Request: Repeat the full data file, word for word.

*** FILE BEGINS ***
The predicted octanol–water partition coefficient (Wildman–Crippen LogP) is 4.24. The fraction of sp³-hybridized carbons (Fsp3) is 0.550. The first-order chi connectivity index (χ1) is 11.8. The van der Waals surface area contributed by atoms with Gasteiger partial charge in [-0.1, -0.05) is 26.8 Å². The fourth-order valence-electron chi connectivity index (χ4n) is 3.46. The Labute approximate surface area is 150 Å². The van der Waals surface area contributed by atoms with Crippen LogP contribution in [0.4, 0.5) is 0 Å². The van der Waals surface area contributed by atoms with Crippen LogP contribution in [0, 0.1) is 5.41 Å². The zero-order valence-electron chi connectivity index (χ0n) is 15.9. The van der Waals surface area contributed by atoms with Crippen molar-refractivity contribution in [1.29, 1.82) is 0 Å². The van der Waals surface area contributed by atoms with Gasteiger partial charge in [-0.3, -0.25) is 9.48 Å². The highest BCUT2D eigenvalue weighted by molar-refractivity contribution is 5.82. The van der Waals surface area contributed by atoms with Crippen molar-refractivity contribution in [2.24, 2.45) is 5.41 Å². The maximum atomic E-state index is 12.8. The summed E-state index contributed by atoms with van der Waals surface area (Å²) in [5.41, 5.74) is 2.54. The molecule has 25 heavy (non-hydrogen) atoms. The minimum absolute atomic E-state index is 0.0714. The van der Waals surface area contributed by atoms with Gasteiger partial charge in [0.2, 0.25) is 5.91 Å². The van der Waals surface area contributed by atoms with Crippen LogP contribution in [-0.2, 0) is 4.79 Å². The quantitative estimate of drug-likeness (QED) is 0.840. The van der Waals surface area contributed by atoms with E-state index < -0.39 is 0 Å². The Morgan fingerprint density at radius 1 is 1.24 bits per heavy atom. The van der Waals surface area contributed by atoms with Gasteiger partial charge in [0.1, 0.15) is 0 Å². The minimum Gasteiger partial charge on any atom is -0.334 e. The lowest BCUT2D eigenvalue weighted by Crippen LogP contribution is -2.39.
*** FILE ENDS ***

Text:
The predicted octanol–water partition coefficient (Wildman–Crippen LogP) is 4.24. The fraction of sp³-hybridized carbons (Fsp3) is 0.550. The first-order chi connectivity index (χ1) is 11.8. The van der Waals surface area contributed by atoms with Gasteiger partial charge in [-0.1, -0.05) is 26.8 Å². The fourth-order valence-electron chi connectivity index (χ4n) is 3.46. The Labute approximate surface area is 150 Å². The van der Waals surface area contributed by atoms with Crippen LogP contribution in [0.4, 0.5) is 0 Å². The van der Waals surface area contributed by atoms with Crippen LogP contribution in [0, 0.1) is 5.41 Å². The zero-order valence-electron chi connectivity index (χ0n) is 15.9. The van der Waals surface area contributed by atoms with Crippen molar-refractivity contribution in [1.29, 1.82) is 0 Å². The van der Waals surface area contributed by atoms with Gasteiger partial charge in [-0.3, -0.25) is 9.48 Å². The highest BCUT2D eigenvalue weighted by molar-refractivity contribution is 5.82. The van der Waals surface area contributed by atoms with Crippen molar-refractivity contribution in [2.24, 2.45) is 5.41 Å². The maximum atomic E-state index is 12.8. The summed E-state index contributed by atoms with van der Waals surface area (Å²) in [5.41, 5.74) is 2.54. The molecule has 25 heavy (non-hydrogen) atoms. The minimum absolute atomic E-state index is 0.0714. The van der Waals surface area contributed by atoms with Gasteiger partial charge in [0.2, 0.25) is 5.91 Å². The van der Waals surface area contributed by atoms with Crippen LogP contribution in [-0.2, 0) is 4.79 Å². The quantitative estimate of drug-likeness (QED) is 0.840. The van der Waals surface area contributed by atoms with E-state index < -0.39 is 0 Å². The Morgan fingerprint density at radius 1 is 1.24 bits per heavy atom. The van der Waals surface area contributed by atoms with Gasteiger partial charge in [0.1, 0.15) is 0 Å². The minimum Gasteiger partial charge on any atom is -0.334 e. The lowest BCUT2D eigenvalue weighted by Crippen LogP contribution is -2.39.